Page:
Do People Really Want to Be Free?

Homecoming 2015: Freedom Issue

Whether you’re sitting in class listening to a history lecture or watching CNN, there is one word that is heard over and over: “freedom.” We hear about the fight for freedom of expression, freedom of speech, freedom of religion, and many others. The valiant search for liberation has brought our country achievements such as the Civil Rights Movement, freedom to practice any religion, and the freedom for anyone, regardless of sexuality, to marry the one they love. Without these freedoms, our country would not be able to function as it does. Despite the outstanding aspects of being free; do people really want to be free?

Being free takes a lot of work. Atheist author and speaker, Christopher Hitchens, spoke about freedom during his God is not Great, book talk: “I would say there is the real temptation of something poison to humans, which is the fear of freedom.” Hitchens brings up the idea that religion is an excuse for people to not be fully free. Although I’m not sure I entirely agree with this statement, it brings up a unique perspective. Different groups and causes are constantly searching for the freedom and ability to do, or say, whatever they like. This, of course, is desired by many, but not all. If people are held captive by rules and regulations, it is much easier for them to know what to do at any given point or how to stay out of conflict. A simple example of this is schools with uniforms. Although I’m sure there are many students that despise having to wear plaid skirts and collared shirts to school every day, there are those who cherish it as well. Without the freedom to wear whatever they like, it eliminates the need to think about and plan what outfit you’re going to wear everyday. Although this is a minor example of the repression of freedom, this mindset is still prevalent in many large scale situations. There have been times that I’ve had the feeling that the world would be a simpler place if people couldn’t voice their opinions. Obviously this would result in disagreement and rebellion, but the idea that with freedom of speech comes conflict, is undoubtedly true.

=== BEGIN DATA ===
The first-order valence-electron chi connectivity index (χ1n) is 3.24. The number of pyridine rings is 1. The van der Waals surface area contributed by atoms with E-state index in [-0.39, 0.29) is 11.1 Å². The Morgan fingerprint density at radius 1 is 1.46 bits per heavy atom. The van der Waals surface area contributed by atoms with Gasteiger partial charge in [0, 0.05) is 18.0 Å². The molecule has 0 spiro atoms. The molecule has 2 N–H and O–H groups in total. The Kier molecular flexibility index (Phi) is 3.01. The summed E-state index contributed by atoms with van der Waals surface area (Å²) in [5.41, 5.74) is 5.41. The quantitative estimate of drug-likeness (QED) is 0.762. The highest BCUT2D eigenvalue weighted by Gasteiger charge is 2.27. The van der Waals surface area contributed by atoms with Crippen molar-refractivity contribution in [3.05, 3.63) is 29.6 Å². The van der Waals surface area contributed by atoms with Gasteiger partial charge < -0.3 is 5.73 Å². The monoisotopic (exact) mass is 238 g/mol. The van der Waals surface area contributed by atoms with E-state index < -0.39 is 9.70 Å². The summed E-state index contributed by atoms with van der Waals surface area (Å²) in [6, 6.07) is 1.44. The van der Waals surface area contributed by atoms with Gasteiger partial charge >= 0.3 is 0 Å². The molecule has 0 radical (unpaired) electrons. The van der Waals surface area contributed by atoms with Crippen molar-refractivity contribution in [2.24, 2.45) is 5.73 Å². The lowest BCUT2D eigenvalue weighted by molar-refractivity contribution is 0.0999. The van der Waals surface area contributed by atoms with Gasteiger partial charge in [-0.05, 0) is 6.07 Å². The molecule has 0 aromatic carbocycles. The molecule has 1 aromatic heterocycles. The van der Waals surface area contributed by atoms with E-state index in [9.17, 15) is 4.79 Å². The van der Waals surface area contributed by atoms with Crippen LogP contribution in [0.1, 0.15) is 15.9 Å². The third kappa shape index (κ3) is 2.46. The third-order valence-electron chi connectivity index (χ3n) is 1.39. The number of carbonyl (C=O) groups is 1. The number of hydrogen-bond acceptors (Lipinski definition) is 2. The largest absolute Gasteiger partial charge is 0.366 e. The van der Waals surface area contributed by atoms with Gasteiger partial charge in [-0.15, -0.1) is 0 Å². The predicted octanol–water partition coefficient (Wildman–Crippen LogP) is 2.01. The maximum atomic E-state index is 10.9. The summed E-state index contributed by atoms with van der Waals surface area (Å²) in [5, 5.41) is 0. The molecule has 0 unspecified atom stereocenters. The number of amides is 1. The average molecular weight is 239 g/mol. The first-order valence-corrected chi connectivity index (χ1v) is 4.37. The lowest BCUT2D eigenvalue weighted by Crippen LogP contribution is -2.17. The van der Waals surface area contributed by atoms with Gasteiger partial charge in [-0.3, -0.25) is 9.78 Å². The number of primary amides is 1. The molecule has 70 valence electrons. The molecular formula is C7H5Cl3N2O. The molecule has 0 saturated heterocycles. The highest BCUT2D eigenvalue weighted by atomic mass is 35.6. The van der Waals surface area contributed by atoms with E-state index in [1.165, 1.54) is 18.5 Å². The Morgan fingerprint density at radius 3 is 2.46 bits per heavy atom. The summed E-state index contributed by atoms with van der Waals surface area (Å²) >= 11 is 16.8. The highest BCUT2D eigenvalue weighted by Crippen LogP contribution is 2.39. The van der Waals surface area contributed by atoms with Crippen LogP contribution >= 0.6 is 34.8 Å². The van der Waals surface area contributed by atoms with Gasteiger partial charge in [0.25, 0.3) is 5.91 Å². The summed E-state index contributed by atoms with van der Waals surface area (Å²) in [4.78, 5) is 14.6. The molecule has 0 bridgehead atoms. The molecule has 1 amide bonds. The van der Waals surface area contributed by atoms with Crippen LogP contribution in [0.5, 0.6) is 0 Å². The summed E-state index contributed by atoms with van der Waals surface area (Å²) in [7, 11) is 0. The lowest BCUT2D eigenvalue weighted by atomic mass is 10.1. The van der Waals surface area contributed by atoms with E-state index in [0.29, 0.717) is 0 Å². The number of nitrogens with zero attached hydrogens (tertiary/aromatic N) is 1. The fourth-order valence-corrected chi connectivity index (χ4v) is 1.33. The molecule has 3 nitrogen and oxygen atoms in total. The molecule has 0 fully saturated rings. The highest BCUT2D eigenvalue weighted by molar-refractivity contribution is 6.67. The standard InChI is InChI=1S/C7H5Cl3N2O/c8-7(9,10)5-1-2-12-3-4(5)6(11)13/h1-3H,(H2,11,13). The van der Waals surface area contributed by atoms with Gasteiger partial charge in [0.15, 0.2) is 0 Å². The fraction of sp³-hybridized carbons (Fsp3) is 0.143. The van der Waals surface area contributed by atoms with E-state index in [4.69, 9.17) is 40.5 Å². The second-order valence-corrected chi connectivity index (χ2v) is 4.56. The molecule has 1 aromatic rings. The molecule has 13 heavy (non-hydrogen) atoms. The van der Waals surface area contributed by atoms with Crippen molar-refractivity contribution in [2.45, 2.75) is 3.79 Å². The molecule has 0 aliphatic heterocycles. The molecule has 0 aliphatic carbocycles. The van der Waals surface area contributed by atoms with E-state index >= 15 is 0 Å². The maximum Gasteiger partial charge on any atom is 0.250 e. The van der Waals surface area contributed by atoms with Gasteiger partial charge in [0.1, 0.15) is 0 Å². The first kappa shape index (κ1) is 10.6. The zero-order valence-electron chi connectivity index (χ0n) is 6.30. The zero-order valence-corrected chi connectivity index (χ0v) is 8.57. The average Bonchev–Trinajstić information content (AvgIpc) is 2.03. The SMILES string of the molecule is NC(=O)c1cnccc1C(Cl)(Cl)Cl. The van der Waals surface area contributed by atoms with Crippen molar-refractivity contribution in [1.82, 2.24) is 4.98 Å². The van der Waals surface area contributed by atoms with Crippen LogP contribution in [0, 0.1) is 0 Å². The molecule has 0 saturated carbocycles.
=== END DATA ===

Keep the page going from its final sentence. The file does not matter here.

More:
The United States as a whole is an extraordinarily privileged country and because of this I consider myself to be personally very privileged. I believe this may filter my perspective on the necessity of freedom. I live in a country where I can say whatever I feel, wear whatever I want, and openly believe whatever I’d like. This is not the case is many countries. If I were to transport myself to Saudi Arabia, I would not be allowed to drive a car, wear makeup, interact with men, or even walk down the street without a chaperone. These freedoms that we, as Americans, are granted are an enormous privilege in themselves. I do not believe that these rights should be taken for granted, although they often feel like an obligation.

My small town of Arden has quaint monthly town meetings similar to those found in Gilmore Girls. Last month was the first town meeting I attended as a legal voter. I finally had the freedom to vote, yet it only felt like a burden. I had to take the time to make a decision on what I would vote for, attend the meeting, and make my voice heard. This is a freedom that I can not take for granted, yet don’t entirely feel the need to take advantage of. I was striving to not become another teenager that doesn’t educate themselves enough to contribute to their democracy. There is an outstanding fraction of our country that chooses not to take the time to learn about candidates and step into a polling booth for less than a minute. What is even harder to understand are the people that decide to not vote, and continue to voice their disapproval of how our country is run. I strongly believe that voting is a privilege and a necessary part of being an American. Despite this, it is difficult to always care about every aspect of our country’s politics.

The difference between not wanting to be free and feeling burdened by freedom is a fine line. I feel as though Americans are conflicted with this difference everyday. We want to cherish the opportunities we are given, yet don’t feel like taking advantage of all of them. I believe that people have the fundamental desire to be free and have the opportunity to exhibit their believes at their own accord. We are all just a little bit lazy sometimes and lack the motivation to live out our freedoms everyday. We need to choose what aspects of life we get the most out of, and the aspects that we simply let slide past us. It’s true that freedom isn’t free; with it comes immense responsibility.